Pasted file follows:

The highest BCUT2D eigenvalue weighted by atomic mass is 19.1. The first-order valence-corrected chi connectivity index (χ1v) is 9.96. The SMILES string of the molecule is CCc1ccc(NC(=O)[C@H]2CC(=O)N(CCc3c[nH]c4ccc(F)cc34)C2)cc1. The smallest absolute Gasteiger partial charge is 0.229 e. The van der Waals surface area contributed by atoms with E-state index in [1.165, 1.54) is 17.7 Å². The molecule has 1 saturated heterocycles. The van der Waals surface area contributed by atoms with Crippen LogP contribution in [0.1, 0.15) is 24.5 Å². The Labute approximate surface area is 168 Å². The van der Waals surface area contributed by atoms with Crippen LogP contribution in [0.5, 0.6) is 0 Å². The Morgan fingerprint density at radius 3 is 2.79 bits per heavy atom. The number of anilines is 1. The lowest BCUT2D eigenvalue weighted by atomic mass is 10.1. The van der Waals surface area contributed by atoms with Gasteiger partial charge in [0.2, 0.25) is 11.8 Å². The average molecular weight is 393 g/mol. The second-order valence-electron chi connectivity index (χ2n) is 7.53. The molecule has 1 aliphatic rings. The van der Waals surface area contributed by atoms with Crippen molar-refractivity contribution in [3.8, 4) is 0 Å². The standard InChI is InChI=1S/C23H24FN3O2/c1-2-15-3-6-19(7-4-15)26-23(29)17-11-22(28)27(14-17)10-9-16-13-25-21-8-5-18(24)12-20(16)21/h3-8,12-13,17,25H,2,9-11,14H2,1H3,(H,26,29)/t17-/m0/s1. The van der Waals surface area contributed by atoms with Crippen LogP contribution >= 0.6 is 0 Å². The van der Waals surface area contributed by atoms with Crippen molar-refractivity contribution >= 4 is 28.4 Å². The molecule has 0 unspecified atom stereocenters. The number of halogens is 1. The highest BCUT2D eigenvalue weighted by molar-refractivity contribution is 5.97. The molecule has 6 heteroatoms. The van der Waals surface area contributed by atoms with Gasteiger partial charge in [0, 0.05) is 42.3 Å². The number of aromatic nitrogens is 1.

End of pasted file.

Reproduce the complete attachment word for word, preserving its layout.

The highest BCUT2D eigenvalue weighted by atomic mass is 19.1. The first-order valence-corrected chi connectivity index (χ1v) is 9.96. The SMILES string of the molecule is CCc1ccc(NC(=O)[C@H]2CC(=O)N(CCc3c[nH]c4ccc(F)cc34)C2)cc1. The smallest absolute Gasteiger partial charge is 0.229 e. The van der Waals surface area contributed by atoms with E-state index in [1.165, 1.54) is 17.7 Å². The molecule has 1 saturated heterocycles. The van der Waals surface area contributed by atoms with Crippen LogP contribution in [0.1, 0.15) is 24.5 Å². The Labute approximate surface area is 168 Å². The van der Waals surface area contributed by atoms with Crippen LogP contribution in [0.5, 0.6) is 0 Å². The Morgan fingerprint density at radius 3 is 2.79 bits per heavy atom. The number of anilines is 1. The lowest BCUT2D eigenvalue weighted by atomic mass is 10.1. The van der Waals surface area contributed by atoms with Gasteiger partial charge in [0.2, 0.25) is 11.8 Å². The average molecular weight is 393 g/mol. The second-order valence-electron chi connectivity index (χ2n) is 7.53. The molecule has 1 aliphatic rings. The van der Waals surface area contributed by atoms with Crippen molar-refractivity contribution in [3.8, 4) is 0 Å². The standard InChI is InChI=1S/C23H24FN3O2/c1-2-15-3-6-19(7-4-15)26-23(29)17-11-22(28)27(14-17)10-9-16-13-25-21-8-5-18(24)12-20(16)21/h3-8,12-13,17,25H,2,9-11,14H2,1H3,(H,26,29)/t17-/m0/s1. The van der Waals surface area contributed by atoms with Crippen LogP contribution >= 0.6 is 0 Å². The van der Waals surface area contributed by atoms with Crippen molar-refractivity contribution >= 4 is 28.4 Å². The molecule has 0 unspecified atom stereocenters. The number of halogens is 1. The highest BCUT2D eigenvalue weighted by molar-refractivity contribution is 5.97. The molecule has 6 heteroatoms. The van der Waals surface area contributed by atoms with Gasteiger partial charge in [0, 0.05) is 42.3 Å². The number of aromatic nitrogens is 1.